Mark Arcobello: an ode to a (brief) Toronto Maple Leafs legend.
When Mark Arcobello came to Toronto on a one year, $1 million deal, I had high hopes for the tiny centre.
Now, alas, he’s gone – overseas to Switzerland, where he’ll play out the next two seasons with SC Bern. It’s unlikely that the Leafs, who had him for just one short year, will get to see the Connecticut native pull on their sweater ever again.
Who was Mark Arcobello?
A native of Milford, Connecticut, Mark Arcobello was everything his teams ever asked of him. He lacked the height and low center of gravity it takes to hack it in the NHL, but drove possession well enough and helped capitalize on opportunities during his team’s hardest hours. It seemed that the more dire his team’s situation, the bigger he pulled through – he was the ultimate underdog, so to speak.
He was fighting a losing battle from day one, though.
After putting up nearly a point per game with the AHL’s Oklahoma City Barons, Arcobello got his first NHL call-up with the Edmonton Oilers in the middle of the 2012-13 season.
His first game, played against the Dallas Stars, the Oilers deployed their 5 foot 8 prospect on the top line with Taylor Hall and Jordan Eberle. Yes, that actually happened.
It went about as well as it could have.
For the next few years, Arcobello would continue to play for the Oilers, but ultimately got moved midway through the 2014-15 season for the bigger (and more veteran) Derek Roy.
That’s when things got interesting.
Within the next month of the NHL season, Arcobello would bounce from the Oilers to the Nashville Predators via that trade, then to the Pittsburgh Penguins via waivers, then to the Arizona Coyotes via waivers again. He’d put up a career high 17 goals across the four clubs – not an easy feat, given that two of those clubs were absolute garbage pits on the ice – then would head to the Czech Republic to represent Team USA at the 2015 World Championships. He’d help Evgeni Malkin destroy the Oilers while facing his former club, score a goal against the San Jose Sharks on his first shift as a Coyote, and tally the game-winning goal against Team Russia at Worlds, then he’d fail to get qualified by Arizona and head to Toronto via free agency.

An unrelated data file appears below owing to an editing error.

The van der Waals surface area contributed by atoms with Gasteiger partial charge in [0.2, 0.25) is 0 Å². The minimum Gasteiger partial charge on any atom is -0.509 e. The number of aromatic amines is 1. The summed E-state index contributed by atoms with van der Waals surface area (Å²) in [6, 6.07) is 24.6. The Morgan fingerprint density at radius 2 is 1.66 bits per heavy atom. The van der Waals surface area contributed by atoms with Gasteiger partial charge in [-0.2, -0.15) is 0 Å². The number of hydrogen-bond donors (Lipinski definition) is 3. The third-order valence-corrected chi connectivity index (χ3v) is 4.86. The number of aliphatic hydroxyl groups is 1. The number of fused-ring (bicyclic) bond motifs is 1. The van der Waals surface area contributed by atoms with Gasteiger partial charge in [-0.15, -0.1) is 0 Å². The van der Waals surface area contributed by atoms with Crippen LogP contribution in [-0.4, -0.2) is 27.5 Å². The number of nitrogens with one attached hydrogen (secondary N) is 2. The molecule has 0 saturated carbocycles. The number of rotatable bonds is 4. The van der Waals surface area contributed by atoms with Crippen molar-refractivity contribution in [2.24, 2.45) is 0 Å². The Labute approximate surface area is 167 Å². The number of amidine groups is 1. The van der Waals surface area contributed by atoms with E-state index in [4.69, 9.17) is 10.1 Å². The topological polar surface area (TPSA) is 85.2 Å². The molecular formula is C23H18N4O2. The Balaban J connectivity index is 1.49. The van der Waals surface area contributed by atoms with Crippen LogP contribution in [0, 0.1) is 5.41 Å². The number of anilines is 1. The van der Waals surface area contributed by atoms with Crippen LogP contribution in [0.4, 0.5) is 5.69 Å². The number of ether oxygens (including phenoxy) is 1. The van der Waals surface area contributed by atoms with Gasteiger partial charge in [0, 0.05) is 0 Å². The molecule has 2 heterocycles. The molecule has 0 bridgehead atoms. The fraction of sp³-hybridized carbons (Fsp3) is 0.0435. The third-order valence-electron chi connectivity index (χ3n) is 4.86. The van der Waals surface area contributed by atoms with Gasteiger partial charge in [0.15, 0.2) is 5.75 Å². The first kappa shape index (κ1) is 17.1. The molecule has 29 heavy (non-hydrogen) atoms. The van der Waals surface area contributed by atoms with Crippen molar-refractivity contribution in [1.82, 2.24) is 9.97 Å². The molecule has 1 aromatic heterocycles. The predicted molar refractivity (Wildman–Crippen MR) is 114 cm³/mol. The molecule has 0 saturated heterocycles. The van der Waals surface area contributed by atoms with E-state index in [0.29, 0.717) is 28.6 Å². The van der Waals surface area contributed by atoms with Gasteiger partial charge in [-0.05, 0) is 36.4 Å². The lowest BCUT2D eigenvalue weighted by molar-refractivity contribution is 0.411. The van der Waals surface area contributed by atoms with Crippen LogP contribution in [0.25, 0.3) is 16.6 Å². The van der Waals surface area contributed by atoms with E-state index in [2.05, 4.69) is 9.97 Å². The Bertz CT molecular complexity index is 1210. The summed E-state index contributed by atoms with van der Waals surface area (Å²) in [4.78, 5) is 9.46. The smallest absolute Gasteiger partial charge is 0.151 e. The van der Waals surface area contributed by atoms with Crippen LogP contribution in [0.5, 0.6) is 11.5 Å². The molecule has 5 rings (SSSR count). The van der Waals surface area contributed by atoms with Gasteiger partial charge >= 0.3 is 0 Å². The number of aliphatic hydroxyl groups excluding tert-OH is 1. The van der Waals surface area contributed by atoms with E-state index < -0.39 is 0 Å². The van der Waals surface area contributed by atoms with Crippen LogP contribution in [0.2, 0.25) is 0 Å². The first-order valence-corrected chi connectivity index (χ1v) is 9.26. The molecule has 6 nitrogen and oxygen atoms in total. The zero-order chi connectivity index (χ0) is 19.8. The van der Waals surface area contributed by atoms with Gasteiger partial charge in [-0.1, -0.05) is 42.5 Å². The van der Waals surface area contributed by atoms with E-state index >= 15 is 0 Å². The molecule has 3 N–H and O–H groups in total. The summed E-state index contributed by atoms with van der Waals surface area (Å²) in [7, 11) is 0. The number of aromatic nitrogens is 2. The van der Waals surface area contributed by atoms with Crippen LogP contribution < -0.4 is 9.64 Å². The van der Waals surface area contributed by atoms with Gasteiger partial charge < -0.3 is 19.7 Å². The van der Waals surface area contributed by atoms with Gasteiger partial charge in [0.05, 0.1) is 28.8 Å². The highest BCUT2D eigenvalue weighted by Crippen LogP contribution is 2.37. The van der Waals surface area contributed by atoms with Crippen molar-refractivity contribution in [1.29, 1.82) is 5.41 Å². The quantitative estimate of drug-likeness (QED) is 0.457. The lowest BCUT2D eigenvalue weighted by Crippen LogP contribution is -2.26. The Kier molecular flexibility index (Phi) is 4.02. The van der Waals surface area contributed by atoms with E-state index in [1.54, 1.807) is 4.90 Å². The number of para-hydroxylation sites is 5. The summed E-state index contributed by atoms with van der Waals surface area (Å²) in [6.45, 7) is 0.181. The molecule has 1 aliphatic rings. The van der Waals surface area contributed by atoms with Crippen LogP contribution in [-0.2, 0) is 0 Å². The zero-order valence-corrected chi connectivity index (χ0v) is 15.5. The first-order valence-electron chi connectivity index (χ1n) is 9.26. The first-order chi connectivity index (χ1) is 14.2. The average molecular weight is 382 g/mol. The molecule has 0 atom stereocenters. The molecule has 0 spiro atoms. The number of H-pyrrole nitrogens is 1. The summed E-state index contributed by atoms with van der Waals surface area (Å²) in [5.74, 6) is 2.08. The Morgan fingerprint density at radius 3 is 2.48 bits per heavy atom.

While with Toronto, Arcobello continued to fight a losing battle, playing in a defensive forward situation on the bottom line yet inexplicably serving as the point on one of the team’s two power play units as well. It became quickly apparent that playing your 5-foot-nothing winger on the point against actual NHL talent isn’t ideal, and Arcobello would get waived again, clearing and spending the majority of his year with the AHL’s Marlies.
What are the Leafs losing?
In all actuality, they’re losing nothing more on the ice than a valuable tweener. Although Arcobello is a fairly proficient possession driver with the puck and a clutch goal scorer – known for finding the back of the net when all hope seemed to be lost for his abysmal teams – his game away from the puck was somewhat predictable, and he isn’t very big. He’s an excellent addition to an AHL roster and a reasonably effective depth forward at the NHL level, but the Leafs aren’t losing anything indispensable on the talent front.
What they lose off the ice, of course, is a likable cult fan favorite with a hilarious name and some memorable moments throughout his NHL career – but I won’t go there.
For those who forgot that Arcobello was ever a Leaf, shame on you. For those who remember him fondly, though, and are sad to see him go, just keep his two-goal game against the Vancouver Canucks close to your heart.